At the guesthouse gate, our driver honked, and the big metal doors screeched open.  Inside was a nice big courtyard, and the entrance to a big weloming building, where Lewam, the owner of the guesthouse, soon welcomed us.  Lee grew up in Ethiopia, but spend enough time in America that she speaks perfect English and also has a good understanding of how to help us finicky Americans feel comfy and at home.

The guesthouse is just lovely! Our apartment was on the second floor and consisted of not one, not two, but three bedrooms and bathrooms, along with a kitchen, and a nice sized dining room/living room.  There was even a balcony where we could look out over the neighborhood.

Greeting us in our apartment was my sister Sophie who had arrived earlier in the day, and was just as thrilled with the accommodations as I was.  The apartment allowed Emily and Julianna to sleep in a big king room with me– an additional bed had been added to make that very comfortable.  Then Lidya and Zeytuna got the second room and Sophie the third.  All in all it should work well.

We got our bags stuffed into the appropriate bedrooms, had a quick phone call with John, and headed off to bed. The girls were all asleep practically instantly, and we all managed to sleep pretty well, considering it was broad daylight Idaho time.

The next morning the guesthouse ladies brought us breakfast around 9:30, and several of  the girls had to be awakened to come eat. We had french toast, scrambled eggs, firfir, fruit, bread, and injera.  They even made special gluten free (teff) pancakes.  And of course fabulous Ethiopian coffee and chai tea.  There was lots left over, which we tucked into the fridge for later in the day.

Once breakfast was done, it was errand time.  One of our six big suitcases actually wasn’t ours– we were delivering it to a missionary living in Addis.

When we called to talk about where to meet him, he mentioned a hotel to Sophie that turned out to be literally visible from the guesthouse.  Talk  about convenient.

Since we had several errands that day, we’d arranged for the services of Dawit, a driver who had also helped us with several other visits.  It was fun to see him, and to find out that he now has a wife and a baby daughter.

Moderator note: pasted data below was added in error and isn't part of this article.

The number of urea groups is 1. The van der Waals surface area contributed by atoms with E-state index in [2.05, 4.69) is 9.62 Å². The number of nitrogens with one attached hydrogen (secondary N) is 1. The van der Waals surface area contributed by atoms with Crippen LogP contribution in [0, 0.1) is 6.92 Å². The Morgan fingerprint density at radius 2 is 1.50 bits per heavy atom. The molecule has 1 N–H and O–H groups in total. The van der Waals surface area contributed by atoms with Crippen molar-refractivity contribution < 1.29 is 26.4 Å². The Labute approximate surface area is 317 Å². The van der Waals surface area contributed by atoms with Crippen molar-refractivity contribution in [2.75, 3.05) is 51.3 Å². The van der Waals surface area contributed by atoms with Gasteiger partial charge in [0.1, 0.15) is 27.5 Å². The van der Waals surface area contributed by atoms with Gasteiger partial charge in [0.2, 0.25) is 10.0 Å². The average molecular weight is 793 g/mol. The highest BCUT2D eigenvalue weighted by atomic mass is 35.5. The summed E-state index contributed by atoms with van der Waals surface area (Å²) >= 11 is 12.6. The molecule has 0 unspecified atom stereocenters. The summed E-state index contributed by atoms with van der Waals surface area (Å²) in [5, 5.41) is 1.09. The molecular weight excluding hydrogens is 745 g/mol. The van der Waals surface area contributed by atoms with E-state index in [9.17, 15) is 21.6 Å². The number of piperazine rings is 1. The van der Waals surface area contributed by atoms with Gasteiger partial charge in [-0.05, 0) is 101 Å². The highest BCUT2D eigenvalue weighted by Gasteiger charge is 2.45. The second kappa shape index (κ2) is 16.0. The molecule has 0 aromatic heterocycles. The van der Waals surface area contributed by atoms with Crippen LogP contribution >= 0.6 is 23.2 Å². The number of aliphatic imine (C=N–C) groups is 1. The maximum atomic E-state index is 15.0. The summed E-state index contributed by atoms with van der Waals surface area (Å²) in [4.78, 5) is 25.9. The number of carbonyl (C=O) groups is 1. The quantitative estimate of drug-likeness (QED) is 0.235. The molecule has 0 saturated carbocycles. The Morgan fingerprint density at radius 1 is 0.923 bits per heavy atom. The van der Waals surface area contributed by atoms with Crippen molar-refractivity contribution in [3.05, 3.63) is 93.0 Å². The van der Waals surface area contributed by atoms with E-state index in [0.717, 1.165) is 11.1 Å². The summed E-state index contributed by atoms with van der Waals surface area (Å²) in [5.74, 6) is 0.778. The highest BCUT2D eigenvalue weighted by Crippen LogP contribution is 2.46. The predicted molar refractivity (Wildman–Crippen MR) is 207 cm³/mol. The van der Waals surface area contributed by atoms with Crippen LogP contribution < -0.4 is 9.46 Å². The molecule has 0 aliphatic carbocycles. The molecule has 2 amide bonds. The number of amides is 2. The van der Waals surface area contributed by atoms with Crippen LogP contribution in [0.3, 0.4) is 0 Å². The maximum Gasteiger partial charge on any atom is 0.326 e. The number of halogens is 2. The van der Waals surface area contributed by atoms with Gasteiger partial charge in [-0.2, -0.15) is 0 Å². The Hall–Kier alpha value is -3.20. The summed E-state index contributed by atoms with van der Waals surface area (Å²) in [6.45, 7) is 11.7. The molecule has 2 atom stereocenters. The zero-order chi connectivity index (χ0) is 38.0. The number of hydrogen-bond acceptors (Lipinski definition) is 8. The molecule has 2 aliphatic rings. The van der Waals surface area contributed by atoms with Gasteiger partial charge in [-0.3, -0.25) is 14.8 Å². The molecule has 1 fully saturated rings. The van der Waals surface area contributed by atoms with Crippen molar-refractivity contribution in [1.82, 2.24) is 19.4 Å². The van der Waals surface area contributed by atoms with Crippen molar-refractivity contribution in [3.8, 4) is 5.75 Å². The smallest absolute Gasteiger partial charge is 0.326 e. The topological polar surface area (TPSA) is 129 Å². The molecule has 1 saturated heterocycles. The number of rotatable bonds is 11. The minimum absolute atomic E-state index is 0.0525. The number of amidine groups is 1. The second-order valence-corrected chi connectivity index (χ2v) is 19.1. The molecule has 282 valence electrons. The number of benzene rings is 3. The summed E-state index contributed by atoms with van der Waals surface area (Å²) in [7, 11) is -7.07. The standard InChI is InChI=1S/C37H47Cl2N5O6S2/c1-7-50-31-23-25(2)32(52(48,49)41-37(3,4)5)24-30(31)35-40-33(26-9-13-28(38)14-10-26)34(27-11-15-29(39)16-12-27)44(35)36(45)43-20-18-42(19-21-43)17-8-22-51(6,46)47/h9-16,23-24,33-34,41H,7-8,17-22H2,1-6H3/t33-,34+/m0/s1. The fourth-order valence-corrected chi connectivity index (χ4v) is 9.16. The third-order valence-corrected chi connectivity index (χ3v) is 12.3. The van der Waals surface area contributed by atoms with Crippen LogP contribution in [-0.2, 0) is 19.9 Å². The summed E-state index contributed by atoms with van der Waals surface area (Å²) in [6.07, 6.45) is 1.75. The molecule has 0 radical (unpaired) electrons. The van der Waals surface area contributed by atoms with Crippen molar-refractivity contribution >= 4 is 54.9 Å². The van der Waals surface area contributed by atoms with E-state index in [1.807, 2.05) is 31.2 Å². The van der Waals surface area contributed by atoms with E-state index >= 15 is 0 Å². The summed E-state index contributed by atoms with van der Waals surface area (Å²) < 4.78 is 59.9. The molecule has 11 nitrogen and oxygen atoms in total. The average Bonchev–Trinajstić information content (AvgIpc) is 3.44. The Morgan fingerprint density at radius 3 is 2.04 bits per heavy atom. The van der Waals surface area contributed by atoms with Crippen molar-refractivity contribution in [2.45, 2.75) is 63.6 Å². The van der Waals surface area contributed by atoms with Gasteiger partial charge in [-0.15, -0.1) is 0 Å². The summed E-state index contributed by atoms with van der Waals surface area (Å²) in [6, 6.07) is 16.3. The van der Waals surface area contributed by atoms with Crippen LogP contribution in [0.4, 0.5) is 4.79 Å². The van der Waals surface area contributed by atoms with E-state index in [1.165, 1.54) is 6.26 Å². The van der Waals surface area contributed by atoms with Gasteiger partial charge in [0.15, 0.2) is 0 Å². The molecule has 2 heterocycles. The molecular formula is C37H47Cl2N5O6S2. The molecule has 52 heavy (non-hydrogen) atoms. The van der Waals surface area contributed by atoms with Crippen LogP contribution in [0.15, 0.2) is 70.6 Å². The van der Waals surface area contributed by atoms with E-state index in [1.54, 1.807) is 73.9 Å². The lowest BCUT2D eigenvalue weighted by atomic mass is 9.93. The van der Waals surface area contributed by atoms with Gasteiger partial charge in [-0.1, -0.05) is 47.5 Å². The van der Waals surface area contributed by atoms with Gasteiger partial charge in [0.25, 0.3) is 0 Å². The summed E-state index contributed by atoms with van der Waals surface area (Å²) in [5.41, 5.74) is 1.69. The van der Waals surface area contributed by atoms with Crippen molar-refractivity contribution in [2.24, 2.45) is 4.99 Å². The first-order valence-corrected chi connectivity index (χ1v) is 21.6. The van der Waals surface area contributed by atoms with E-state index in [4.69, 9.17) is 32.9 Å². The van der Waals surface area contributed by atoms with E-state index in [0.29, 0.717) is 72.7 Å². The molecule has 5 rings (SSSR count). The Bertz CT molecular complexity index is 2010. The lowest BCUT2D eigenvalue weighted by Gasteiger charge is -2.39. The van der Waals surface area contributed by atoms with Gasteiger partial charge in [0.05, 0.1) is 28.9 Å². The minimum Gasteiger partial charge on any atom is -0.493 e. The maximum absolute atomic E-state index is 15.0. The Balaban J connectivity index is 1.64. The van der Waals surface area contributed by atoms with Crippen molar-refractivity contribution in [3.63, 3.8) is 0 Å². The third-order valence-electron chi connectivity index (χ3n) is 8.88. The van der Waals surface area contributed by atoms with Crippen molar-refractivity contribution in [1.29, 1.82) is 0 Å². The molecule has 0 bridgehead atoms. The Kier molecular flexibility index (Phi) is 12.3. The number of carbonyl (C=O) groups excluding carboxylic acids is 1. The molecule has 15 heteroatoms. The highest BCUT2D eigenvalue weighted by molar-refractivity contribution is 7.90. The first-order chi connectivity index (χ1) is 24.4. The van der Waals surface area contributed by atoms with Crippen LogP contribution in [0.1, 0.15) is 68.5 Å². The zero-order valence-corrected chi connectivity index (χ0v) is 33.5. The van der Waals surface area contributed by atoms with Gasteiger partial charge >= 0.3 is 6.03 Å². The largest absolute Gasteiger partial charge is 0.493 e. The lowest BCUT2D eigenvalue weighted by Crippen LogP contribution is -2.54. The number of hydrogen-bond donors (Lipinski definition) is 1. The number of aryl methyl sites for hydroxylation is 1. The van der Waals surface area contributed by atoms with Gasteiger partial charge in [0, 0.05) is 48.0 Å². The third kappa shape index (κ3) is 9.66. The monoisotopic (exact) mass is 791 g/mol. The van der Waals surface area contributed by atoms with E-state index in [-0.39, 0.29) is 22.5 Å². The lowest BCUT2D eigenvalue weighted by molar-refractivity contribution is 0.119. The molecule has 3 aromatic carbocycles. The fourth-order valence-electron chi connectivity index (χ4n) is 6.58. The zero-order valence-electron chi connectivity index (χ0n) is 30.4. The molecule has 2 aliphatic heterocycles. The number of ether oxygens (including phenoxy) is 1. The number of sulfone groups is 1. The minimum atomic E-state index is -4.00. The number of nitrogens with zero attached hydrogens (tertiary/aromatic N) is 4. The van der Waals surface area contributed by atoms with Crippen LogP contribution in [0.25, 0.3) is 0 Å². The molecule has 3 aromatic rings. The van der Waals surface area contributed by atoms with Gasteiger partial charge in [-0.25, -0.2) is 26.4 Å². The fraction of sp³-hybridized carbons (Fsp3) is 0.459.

It was raining pretty hard on the drive to drop off the bag, but the rain let up just a bit when we handed off the suitcase full of goodies to the young man, and he was thrilled with the care package from home.

The next stop was the grocery store–  a rather American-style one called Bambi’s where somehow I managed to spend $90.  It should  be enough for at least 4 meals plus some car snacks for half a dozen people, but I was still rather surprised at how fast that bill added up.

Some of Kibrom’s family lives here

Next on the list was a visit to the family of Kibrom, the man who owns the only Ethiopian restaurant in Idaho.  He has many brothers and sisters in Addis. We had packages to deliver to them from him, and they very graciously invited us to lunch too.

Kibrom’s family with my sister and daughters

We were a dab intimidated thinking of trying to converse with people we’d never met before, but they turned out to be delightful.  Two of his sisters are nurses and his younger brother is half way thru medical school.

His beautiful sister and her baby


We had a lovely Ethiopian meal together, followed by a coffee ceremony and then some chai tea and more bread.  We felt incredibly spoiled, and blessed to be invited to their home.


Another lovely sister roasting coffee. I wish I could share the wonderful aroma with you.

It rained off and on all afternoon complete with thunder and lightning, but again by the time we had to be back outside, the rain let up and we barely got our feet damp as we made our way back to the van.

By that time, it was nearly 5PM, so we headed on back to the guesthouse to relax for the evening.  We were all feeling the effects of jet lag.  Lidya and Zeytuna got a nap in before dinner, and Julianna and Emily got inspired to make french fries in our little kitchenette and make some videos.

Want a little tour of the house where we are staying?  Check out this videothat Emily did.

GT Guest House Tour- Addis Ababa from Mary Ostyn on Vimeo.

I am hoping to share more pictures tomorrow, if the internet in Soddo cooperates.  But for now I am off to bed.    We are driving to Soddo in the morning!

Part One | Part Three

Part 1-We’re off to Ethiopia!

Part 1 | Part 2 | Part 3 | Part 4 | Part 5 | Part 6 | Part 7 | Part 8 | Part 9 | Part 10

Here we are this morning with our 6 checked bags and 6 carry-on items. Yikes! So much for packing light. However, 2.5 of our checked bags are things we’re delivering for other people, and there are 5 of us, all girls, traveling for 16 days. I think we could have done worse.

At the airport this morning

As I write this, we’ve made it all the way to Houston. Julianna was getting a bit stir-crazy by the end of that 3 hour flight, so hopefully she will survive the next two flights, each of which is 9+ hours. Wow. I am very much hoping for seat-back TV’s to broaden the entertainment options. We also have some movies on my tablet, which should also help.